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I am trying to do print all the possible outcomes of a given list and I was wondering how to put a value into various locations in the list. For example, if my list was [A,B], I want to insert X into all possible index of the list such that it would return this [X,A,B], [A,X,B], [A,B,X].

I was thinking about using range(len()) and a for loop but not sure how to start.

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"all possible outcomes of a given list" of length 3 would give you 6 permutations. –  bernie Feb 7 '10 at 20:56
    
I know, I just didn't write them all out –  Dan Feb 7 '10 at 21:18

4 Answers 4

up vote 11 down vote accepted

You could do this with the following list comprehension:

[mylist[i:] + [newelement] + mylist[:i] for i in xrange(len(mylist),-1,-1)]

With your example:

>>> mylist=['A','B']
>>> newelement='X'
>>> [mylist[i:] + [newelement] + mylist[:i] for i in xrange(len(mylist),-1,-1)]
[['X', 'A', 'B'], ['B', 'X', 'A'], ['A', 'B', 'X']]
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is there a difference between xrange and range? and is it possible to do: for i in xrange(len(mylist),-1,-1): mylist[i:] + [newelement] + mylist[:i] because this is for homework and I never learned the way how you wrote it –  Dan Feb 7 '10 at 21:12
2  
range generates each number in the sequence all at once and returns these numbers in a list. xrange generates each number in the range as you need it. Thus xrange uses less memory (a lot less if the sequence is quite large). So unless you really need all the numbers at once, xrange can be more efficient. The code you suggest would also do the trick. (Though you might want to do something with the lists you construct in the body of the for loop). –  David Underhill Feb 7 '10 at 22:56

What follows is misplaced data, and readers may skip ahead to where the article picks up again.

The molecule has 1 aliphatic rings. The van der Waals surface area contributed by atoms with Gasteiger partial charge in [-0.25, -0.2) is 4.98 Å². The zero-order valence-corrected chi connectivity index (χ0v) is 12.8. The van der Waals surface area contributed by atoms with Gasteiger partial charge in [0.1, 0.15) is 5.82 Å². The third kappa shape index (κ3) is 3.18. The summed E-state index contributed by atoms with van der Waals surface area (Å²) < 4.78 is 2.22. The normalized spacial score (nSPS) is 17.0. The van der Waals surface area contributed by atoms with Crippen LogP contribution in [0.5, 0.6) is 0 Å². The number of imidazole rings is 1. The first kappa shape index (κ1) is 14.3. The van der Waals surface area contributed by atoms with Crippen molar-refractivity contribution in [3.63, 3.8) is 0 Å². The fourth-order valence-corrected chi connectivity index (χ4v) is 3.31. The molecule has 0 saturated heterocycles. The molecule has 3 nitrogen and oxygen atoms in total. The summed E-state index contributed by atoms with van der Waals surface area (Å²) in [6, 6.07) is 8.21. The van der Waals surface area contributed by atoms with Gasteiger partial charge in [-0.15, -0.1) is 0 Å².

Use insert() to insert an element before a given position.

For instance, with

arr = ['A','B','C']
arr.insert(0,'D')

arr becomes ['D','A','B','C'] because 'D' is inserted before the element at index 0.

Now, for

arr = ['A','B','C']
arr.insert(4,'D')

arr becomes ['A','B','C','D'] because 'D' is inserted before the element at index 4 (which is 1 beyond the end of the array).

However, if you are looking to generate all permutations of an array, there are ways to do this already built into Python. The itertools package has a permutation generator.

Here's some example code:

import itertools
arr = ['A','B','C']
perms = itertools.permutations(arr)
for perm in perms:
    print perm

will print out

('A', 'B', 'C')
('A', 'C', 'B')
('B', 'A', 'C')
('B', 'C', 'A')
('C', 'A', 'B')
('C', 'B', 'A')
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haha nice tool but this is for homework so I actually have to do the coding –  Dan Feb 7 '10 at 21:38

If you want to insert a list intro a list, you can do this:

>>> a = [1,2,3,4,5]
>>> for x in reversed(['a','b','c']): a.insert(2,x)
>>> a
[1, 2, 'a', 'b', 'c', 3, 4, 5]
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If l is your list and X is your value:

for i in range(len(l) + 1):
    print l[:i] + [X] + l[i:]
share|improve this answer
    
the remove call might remove another instance of X –  Janus Troelsen Oct 11 '12 at 22:02
    
Good call, thanks! Fixing now. –  Dan Oct 11 '12 at 23:44

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